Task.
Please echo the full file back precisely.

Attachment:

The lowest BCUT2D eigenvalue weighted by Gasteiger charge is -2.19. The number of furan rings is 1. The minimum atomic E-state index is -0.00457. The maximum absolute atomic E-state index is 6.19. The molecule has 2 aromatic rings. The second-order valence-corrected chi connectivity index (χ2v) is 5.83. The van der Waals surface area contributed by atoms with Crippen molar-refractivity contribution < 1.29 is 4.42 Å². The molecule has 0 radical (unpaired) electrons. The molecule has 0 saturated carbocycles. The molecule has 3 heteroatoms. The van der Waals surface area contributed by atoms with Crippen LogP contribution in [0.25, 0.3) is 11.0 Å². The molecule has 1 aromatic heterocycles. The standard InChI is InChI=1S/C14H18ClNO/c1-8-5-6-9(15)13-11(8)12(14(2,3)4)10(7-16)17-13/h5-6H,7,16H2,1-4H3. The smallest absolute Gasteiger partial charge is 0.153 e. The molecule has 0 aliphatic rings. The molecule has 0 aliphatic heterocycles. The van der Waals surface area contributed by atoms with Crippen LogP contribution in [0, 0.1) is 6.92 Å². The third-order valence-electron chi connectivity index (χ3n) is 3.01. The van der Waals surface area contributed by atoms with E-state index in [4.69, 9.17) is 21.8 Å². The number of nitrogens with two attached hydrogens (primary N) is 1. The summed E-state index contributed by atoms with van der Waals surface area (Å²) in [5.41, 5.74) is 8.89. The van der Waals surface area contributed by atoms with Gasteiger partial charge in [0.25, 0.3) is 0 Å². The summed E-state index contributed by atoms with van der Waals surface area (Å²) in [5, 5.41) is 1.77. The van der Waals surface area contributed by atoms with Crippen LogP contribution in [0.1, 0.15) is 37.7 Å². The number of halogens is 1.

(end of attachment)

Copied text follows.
The lowest BCUT2D eigenvalue weighted by Gasteiger charge is -2.19. The number of furan rings is 1. The minimum atomic E-state index is -0.00457. The maximum absolute atomic E-state index is 6.19. The molecule has 2 aromatic rings. The second-order valence-corrected chi connectivity index (χ2v) is 5.83. The van der Waals surface area contributed by atoms with Crippen molar-refractivity contribution < 1.29 is 4.42 Å². The molecule has 0 radical (unpaired) electrons. The molecule has 0 saturated carbocycles. The molecule has 3 heteroatoms. The van der Waals surface area contributed by atoms with Crippen LogP contribution in [0.25, 0.3) is 11.0 Å². The molecule has 1 aromatic heterocycles. The standard InChI is InChI=1S/C14H18ClNO/c1-8-5-6-9(15)13-11(8)12(14(2,3)4)10(7-16)17-13/h5-6H,7,16H2,1-4H3. The smallest absolute Gasteiger partial charge is 0.153 e. The molecule has 0 aliphatic rings. The molecule has 0 aliphatic heterocycles. The van der Waals surface area contributed by atoms with Crippen LogP contribution in [0, 0.1) is 6.92 Å². The third-order valence-electron chi connectivity index (χ3n) is 3.01. The van der Waals surface area contributed by atoms with E-state index in [4.69, 9.17) is 21.8 Å². The number of nitrogens with two attached hydrogens (primary N) is 1. The summed E-state index contributed by atoms with van der Waals surface area (Å²) in [5.41, 5.74) is 8.89. The van der Waals surface area contributed by atoms with Gasteiger partial charge in [0.25, 0.3) is 0 Å². The summed E-state index contributed by atoms with van der Waals surface area (Å²) in [5, 5.41) is 1.77. The van der Waals surface area contributed by atoms with Crippen LogP contribution in [0.1, 0.15) is 37.7 Å². The number of halogens is 1.